Preacher may be the most frustrating of all the shows I’ve reviewed on Cult of Whatever. In some ways I feel like I should be happy with what I’m getting: a kinetic action show with high concept ideas and interesting characters, and Masada, for the most part, gives me this. Except then the episode seems to remember that the great version and the sucky version of Preacher co-exist with each other. It’s an enjoyable opening episode for what is the beginning of the end of this weird little show, but Preacher always falls down when it comes to moving the story forward.
Masada, for a good three-quarters of its runtime is Preacher at its best. There are fun moments to world-building as we see the Grail’s titular base of operations, equipped with many classes on torture, one of which introduces Cassidy as the practical demonstration. The action is typically impressive, especially since the three leads clearly like to do their own stunts, and the show’s typically dark sense of humour is front and centre, usually to the benefit of characterisation.
What I liked about Masada, apart from the fact that it was action-packed, was the way it shows us how far our heroes and villains have come without too much premiere episode exposition. Herr Starr, who is still easily one of TV’s best villains, completes his transformation into a megalomaniacally petty fascist. Instead of trying to make Jesse the new Christ, his plan was to use Cassidy to lure him so Starr could carve a vagina on his head. Now that my friends is OG Herr Starr. Jesse and Cassidy bicker all the way through the rescue attempt giving us a pretty clear view of who Jesse really is. Cassidy has Jesse’s number, telling him that his search for God has caused nothing but pain for both Cassidy and Tulip, so much so, that it seems that Cassidy would rather stay a prisoner than go back on the search with Jesse.
This is quite a good character moment for Cassidy, but it renders the episodes action a moot point. It didn’t really change much, after all, Jesse’s decision to continue the search on his own was motivated more by dream fakeouts than what Cassidy said to him.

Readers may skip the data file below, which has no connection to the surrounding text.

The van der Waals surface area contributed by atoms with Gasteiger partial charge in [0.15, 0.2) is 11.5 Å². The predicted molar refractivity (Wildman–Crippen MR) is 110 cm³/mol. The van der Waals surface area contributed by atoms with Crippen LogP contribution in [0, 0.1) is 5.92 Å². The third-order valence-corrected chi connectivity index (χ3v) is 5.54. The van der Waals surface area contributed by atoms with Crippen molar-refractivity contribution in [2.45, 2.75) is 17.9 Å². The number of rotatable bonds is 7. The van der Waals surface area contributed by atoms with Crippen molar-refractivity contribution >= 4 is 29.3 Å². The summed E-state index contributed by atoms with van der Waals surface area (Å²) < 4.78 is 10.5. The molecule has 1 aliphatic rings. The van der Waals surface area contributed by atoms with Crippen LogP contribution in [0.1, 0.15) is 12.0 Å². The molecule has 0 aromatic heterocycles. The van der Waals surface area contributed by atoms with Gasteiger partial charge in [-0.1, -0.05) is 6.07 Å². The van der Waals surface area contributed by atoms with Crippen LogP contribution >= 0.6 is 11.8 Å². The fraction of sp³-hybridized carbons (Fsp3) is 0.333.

7/10 – Masada shows that Preacher still hasn’t learned to stop shooting itself in the foot. The brilliant set pieces need to be informed by strong characterisation and to move the plot forward. The character stuff is there, but Preacher is still clunky about moving its players from one plot to another.
Preacher S04E02: Last Supper – What if God killed the Dinosaurs
Like its central car chase, Last Supper goes in circles while digging into the three main characters in enlightening ways. There’s no pyrotechnics to match the premiere, but Last Summer makes Jesse, Tulip, and Cassidy’s flaws work for it, even if it doesn’t push the storytelling forward all that much. First, let’s look at that cold open.
The God of Preacher is a dick the size of the mountain (or rock) that Jesse is now searching for. In a twist that will insult any Creationists that didn’t run screaming from this show when God was introduced in a fetish dog suit, Last Supper gives us the truth about what really happened to the dinosaurs. In a ridiculous scene, God decides to destroy the world after a dinosaur eats its own poo. You were tested, and you failed, God proclaims before reigning fire down from above. Perhaps that’s why God wants another apocalypse – maybe he sees the human race as another failed experiment, figuratively eating our own poo. That’s a guess, but the scene isn’t really about that. Instead, this scene is used to show the contempt this show has for its God, a being who is so out of touch with his creations that he would rather destroy it all and start again. It’s basically what would happen if Garth Ennis contributed a book to the Old Testament.
The meat of the episode finds the main trio symbolically hitting their heads off of a brick wall. Jesse’s search for the rock, called The Last Apostle, is a road trip full of mistakes. Every time he uses the Word it doesn’t exactly go to plan, leaving a dead dog, two dead people who practice different faiths, and a visit to a pervert’s mansion. The pervert in question, Jesus De Sade, is a big character in the comics so don’t be surprised if next week we have Jesse looking back on what he accomplished in the mansion as he kills time on his way to Australia.
Meanwhile, Cassidy attempts an escape which, like the previous one, is successful if he would only go out the damn door. Instead, he sabotages himself and ends the episode where he started, getting circumcised by the whole class. Tulip is the most clinical in Last Supper, as her trial and error tactics to infiltrate Masada lead to a clever plan in which she manipulates a very cool car chase so she can sneak into the compound as one of the injured Grail agents. She doesn’t seem that cut up about Jesse, another reason why their romance isn’t as convincing as it should be, which gives new credence to her hooking up with Cassidy in the near future.
8/10 – Not as action-packed as the premiere, yet Preacher has settled into a rhythm for the season and, with Tulip in Masada we can expect more fireworks very soon.